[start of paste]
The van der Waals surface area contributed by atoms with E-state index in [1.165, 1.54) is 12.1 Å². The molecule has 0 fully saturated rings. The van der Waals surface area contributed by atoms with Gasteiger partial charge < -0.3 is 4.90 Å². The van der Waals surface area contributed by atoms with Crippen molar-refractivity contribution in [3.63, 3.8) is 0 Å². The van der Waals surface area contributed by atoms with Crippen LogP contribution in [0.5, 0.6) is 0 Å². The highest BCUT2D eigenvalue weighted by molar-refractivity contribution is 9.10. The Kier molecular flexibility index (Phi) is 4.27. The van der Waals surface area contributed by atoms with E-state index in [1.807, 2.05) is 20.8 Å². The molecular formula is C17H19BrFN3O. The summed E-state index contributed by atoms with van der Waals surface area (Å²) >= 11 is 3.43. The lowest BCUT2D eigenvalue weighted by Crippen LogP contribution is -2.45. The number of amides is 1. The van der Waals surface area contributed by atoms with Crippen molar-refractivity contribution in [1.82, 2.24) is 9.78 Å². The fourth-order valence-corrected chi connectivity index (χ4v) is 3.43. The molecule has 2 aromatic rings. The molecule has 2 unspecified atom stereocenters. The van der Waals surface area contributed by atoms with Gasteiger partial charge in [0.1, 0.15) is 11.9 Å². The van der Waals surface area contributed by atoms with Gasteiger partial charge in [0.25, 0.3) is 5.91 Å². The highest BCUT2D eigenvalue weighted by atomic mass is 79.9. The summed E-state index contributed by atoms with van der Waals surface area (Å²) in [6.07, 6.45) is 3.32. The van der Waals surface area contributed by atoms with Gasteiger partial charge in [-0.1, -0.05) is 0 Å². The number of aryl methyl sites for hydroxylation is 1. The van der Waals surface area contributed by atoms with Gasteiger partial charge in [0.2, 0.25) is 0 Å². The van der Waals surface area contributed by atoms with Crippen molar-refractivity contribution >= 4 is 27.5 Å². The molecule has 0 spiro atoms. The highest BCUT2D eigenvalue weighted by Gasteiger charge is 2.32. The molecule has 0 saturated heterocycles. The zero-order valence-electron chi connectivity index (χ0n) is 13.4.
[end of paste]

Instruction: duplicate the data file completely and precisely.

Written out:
The van der Waals surface area contributed by atoms with E-state index in [1.165, 1.54) is 12.1 Å². The molecule has 0 fully saturated rings. The van der Waals surface area contributed by atoms with Gasteiger partial charge < -0.3 is 4.90 Å². The van der Waals surface area contributed by atoms with Crippen molar-refractivity contribution in [3.63, 3.8) is 0 Å². The van der Waals surface area contributed by atoms with Crippen LogP contribution in [0.5, 0.6) is 0 Å². The highest BCUT2D eigenvalue weighted by molar-refractivity contribution is 9.10. The Kier molecular flexibility index (Phi) is 4.27. The van der Waals surface area contributed by atoms with E-state index in [1.807, 2.05) is 20.8 Å². The molecular formula is C17H19BrFN3O. The summed E-state index contributed by atoms with van der Waals surface area (Å²) >= 11 is 3.43. The lowest BCUT2D eigenvalue weighted by Crippen LogP contribution is -2.45. The number of amides is 1. The van der Waals surface area contributed by atoms with Crippen molar-refractivity contribution in [1.82, 2.24) is 9.78 Å². The fourth-order valence-corrected chi connectivity index (χ4v) is 3.43. The molecule has 2 aromatic rings. The molecule has 2 unspecified atom stereocenters. The van der Waals surface area contributed by atoms with Gasteiger partial charge in [0.1, 0.15) is 11.9 Å². The van der Waals surface area contributed by atoms with Gasteiger partial charge in [0.25, 0.3) is 5.91 Å². The highest BCUT2D eigenvalue weighted by atomic mass is 79.9. The summed E-state index contributed by atoms with van der Waals surface area (Å²) in [6.07, 6.45) is 3.32. The van der Waals surface area contributed by atoms with Gasteiger partial charge in [-0.1, -0.05) is 0 Å². The number of aryl methyl sites for hydroxylation is 1. The van der Waals surface area contributed by atoms with Gasteiger partial charge in [0.2, 0.25) is 0 Å². The van der Waals surface area contributed by atoms with Crippen molar-refractivity contribution >= 4 is 27.5 Å². The molecule has 0 spiro atoms. The highest BCUT2D eigenvalue weighted by Gasteiger charge is 2.32. The molecule has 0 saturated heterocycles. The zero-order valence-electron chi connectivity index (χ0n) is 13.4.